Notes from FIEC Leadership in Lockdown webinar on Pastoring People in a Mental Health Crisis with John Stevens and Professor Alan Thomas.
1. Jesus’ miracles are signs of eschatological salvation. They are a huge encouragement of how Jesus saves, His power to save, and His ability to put things right in the end. In Luke 8:26-39 we see how Jesus redeems from bondage to Satan, rescues from death, and restores us to our right mind.
2. Every single human being is in bondage to Satan, belonging to his kingdom, and blinded by his lies. The enemy we all face is death and we need to be rescued from the second death. The result of the fall is that our thinking is distorted. In the gospel, Jesus redeems us from this bondage to bring us into His own kingdom. He rescues us from death, and He renews our minds. Be confident in the power of the gospel. We have the hope of the eschatological salvation that is to come.
3. COVID-19 Update for Churches:
– Be realistic. We are facing the prospect of greater restrictions because the virus is increasing. The government does not want to close churches but will if required (as in Wales). Some kind of lockdown is the only policy option the government is pursuing at the moment.
– Be prepared. With great restrictions likely, we should invest in our online presence in case our churches have to close again. We also should invest in our online presence to reach people who will not come to church.
– Be pastoral. We are now more likely to be ministering into frustration more than fear. Acknowledge this frustration but don’t exacerbate it as there is little we can do about it. Encourage people to accept it rather than be angry about it. Maximise the opportunities to give pastoral support to individuals.
– Be evangelistic. Be outwardly looking not inwardly distracted. Getting annoyed with the situation takes away our evangelistic energy. Look at how your church might meet the needs of the community. Equip church members to speak to others. Engage unbelievers with the gospel online as gathering in the church building will not be the main place to engage in evangelism at present.
5. Check out the Baptist Union Guidance on Pastoral Visits.
6. We are psychosomatic wholes (created body and soul/spirit/minds). Some people are stronger physically and mentally than others. Those who are stronger are more robust in their ability to handle physical and mental strain.
7. There are lots of issues related to COVID that put those in ministry under pressure: Information overload; Daily rule changes; Feeling out of my depth; Fearful of the future; Watching world; Lack of personal contact; Dissension in congregation or among elders; Rapid major decisions to make; Libertarians; Risk averse worriers; Destruction of worship; Will it ever end?; Does our church have a future?; Reduced pastoral contact.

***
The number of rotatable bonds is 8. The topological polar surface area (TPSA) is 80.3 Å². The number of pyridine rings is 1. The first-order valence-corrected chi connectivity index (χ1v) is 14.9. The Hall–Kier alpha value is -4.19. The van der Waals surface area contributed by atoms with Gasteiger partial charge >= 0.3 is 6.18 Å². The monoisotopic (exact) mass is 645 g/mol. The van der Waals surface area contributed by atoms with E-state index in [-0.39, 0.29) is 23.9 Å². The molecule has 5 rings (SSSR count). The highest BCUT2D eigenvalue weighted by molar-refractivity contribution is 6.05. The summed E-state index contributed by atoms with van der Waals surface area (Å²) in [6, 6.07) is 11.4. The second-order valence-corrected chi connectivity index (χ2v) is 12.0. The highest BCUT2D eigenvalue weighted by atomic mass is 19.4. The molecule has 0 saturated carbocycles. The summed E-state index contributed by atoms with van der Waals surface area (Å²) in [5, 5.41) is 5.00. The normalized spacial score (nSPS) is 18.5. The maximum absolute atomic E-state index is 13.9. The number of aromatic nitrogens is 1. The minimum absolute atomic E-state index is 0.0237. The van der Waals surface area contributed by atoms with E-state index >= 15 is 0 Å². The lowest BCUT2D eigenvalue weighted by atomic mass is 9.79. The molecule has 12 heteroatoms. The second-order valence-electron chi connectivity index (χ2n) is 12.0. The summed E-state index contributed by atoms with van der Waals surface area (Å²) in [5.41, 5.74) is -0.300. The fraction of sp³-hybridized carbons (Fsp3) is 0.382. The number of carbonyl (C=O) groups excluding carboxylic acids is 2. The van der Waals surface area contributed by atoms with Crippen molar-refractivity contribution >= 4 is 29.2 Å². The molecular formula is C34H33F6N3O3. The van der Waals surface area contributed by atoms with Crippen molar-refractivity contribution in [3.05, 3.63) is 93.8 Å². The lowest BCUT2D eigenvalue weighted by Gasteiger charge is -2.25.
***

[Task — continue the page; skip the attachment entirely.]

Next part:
8. Burnout and Pastors (with help from Elijah in 1 Kings 19).
– Burnout: physical and mental exhaustion associated with despair and negativism.
– Elijah’s burnout was caused by personal isolation and loneliness as he hid from King Ahab, the lonely work of one man ministry; emotionally draining work and physically exhausting work as he is summoned to face King Ahab and takes on the prophets of Baal; plus threats from Jezebel.
– The pressures Elijah faced, are all pressures we face in busy pastoral ministry. When they come together they can grind pastors down.
– The COVID situation adds additional pressures and puts pastors in a vulnerable position.
– We see the solution to this in how the Lord dealt with Elijah. There is both short-term relief and long-term change.
– Short-term relief as angel of the Lord (pre-incarnate Christ) ministers to him; food and drink; rest and sleep; words of encouragement that you are not alone and your diagnosis of situation is correct. Elijah is reassured
– If you are burning out, you need to take a step back and get some rest, some encouragement from others (elders, men in ministry) to support you in the short term.
– Long-term change for Elijah was a change to his ministry with Elisha and other prophets to support him. He was not a loner anymore.
– If you don’t change pattern of ministry you will burnout again. Look at how you can get a right balance to your work.
9. Stress/Anxiety and Pastors.
– There are lots of common physical symptoms of stress and some mental symptoms as well.
– There is a sinful and a non-sinful anxiety.
– Non-sinful anxiety includes empathy and concern for others and stress that occurs for natural reasons – feeling symptoms under stress is how the Lord has built us.
– Sinful anxiety is responding to stress with lack of trust in the LORD or fretting about coping.
– You need to work out how you respond to anxiety. Each of us have our own pattern of anxiety symptoms. You won’t necessarily feel anxious (at least to start with). You won’t necessarily worry. Aim to identify early warning signs that you are feeling under pressure.
– There are some steps you can put in place yourself to help you handle things e.g. supportive relationships, meaningful work, diet and exercise, sleep hygiene, substance avoidance.
10. Reducing COVID-anxiety.
– Not difficult in theory, but harder in practice.
– Stop watching the news. Take yourself away from being sucked into the negativism.
– Abandon social media (or limit your use of it).
– Don’t always talk about COVID.
– Replace with taking it to the Lord in prayer, with praise (get the hymnbook out), good books.
– Actively socially engage with others as you can.
11. Professor Alan Thomas has a book Tackling Mental Illness Together, which is meant to be worth a read.